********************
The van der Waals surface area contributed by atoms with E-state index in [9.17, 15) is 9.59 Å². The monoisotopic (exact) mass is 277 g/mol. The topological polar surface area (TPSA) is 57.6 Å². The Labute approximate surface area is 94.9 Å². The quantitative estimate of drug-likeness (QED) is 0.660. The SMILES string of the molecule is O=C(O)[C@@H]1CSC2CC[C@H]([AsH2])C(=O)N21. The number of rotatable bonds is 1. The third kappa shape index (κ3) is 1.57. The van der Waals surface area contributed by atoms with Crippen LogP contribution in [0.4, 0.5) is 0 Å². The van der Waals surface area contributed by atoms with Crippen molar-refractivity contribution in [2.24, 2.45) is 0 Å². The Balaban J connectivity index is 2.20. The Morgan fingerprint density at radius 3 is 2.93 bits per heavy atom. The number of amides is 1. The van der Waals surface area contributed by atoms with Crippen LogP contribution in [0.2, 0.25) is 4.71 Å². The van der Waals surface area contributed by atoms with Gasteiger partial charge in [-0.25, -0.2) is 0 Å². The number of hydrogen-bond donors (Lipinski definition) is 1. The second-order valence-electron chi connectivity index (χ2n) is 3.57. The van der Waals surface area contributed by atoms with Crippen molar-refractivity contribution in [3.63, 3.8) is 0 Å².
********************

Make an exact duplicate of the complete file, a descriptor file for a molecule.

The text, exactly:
The van der Waals surface area contributed by atoms with E-state index in [9.17, 15) is 9.59 Å². The monoisotopic (exact) mass is 277 g/mol. The topological polar surface area (TPSA) is 57.6 Å². The Labute approximate surface area is 94.9 Å². The quantitative estimate of drug-likeness (QED) is 0.660. The SMILES string of the molecule is O=C(O)[C@@H]1CSC2CC[C@H]([AsH2])C(=O)N21. The number of rotatable bonds is 1. The third kappa shape index (κ3) is 1.57. The van der Waals surface area contributed by atoms with Crippen LogP contribution in [0.4, 0.5) is 0 Å². The van der Waals surface area contributed by atoms with Crippen molar-refractivity contribution in [2.24, 2.45) is 0 Å². The Balaban J connectivity index is 2.20. The Morgan fingerprint density at radius 3 is 2.93 bits per heavy atom. The number of amides is 1. The van der Waals surface area contributed by atoms with Crippen LogP contribution in [0.2, 0.25) is 4.71 Å². The van der Waals surface area contributed by atoms with Gasteiger partial charge in [-0.25, -0.2) is 0 Å². The number of hydrogen-bond donors (Lipinski definition) is 1. The second-order valence-electron chi connectivity index (χ2n) is 3.57. The van der Waals surface area contributed by atoms with Crippen molar-refractivity contribution in [3.63, 3.8) is 0 Å².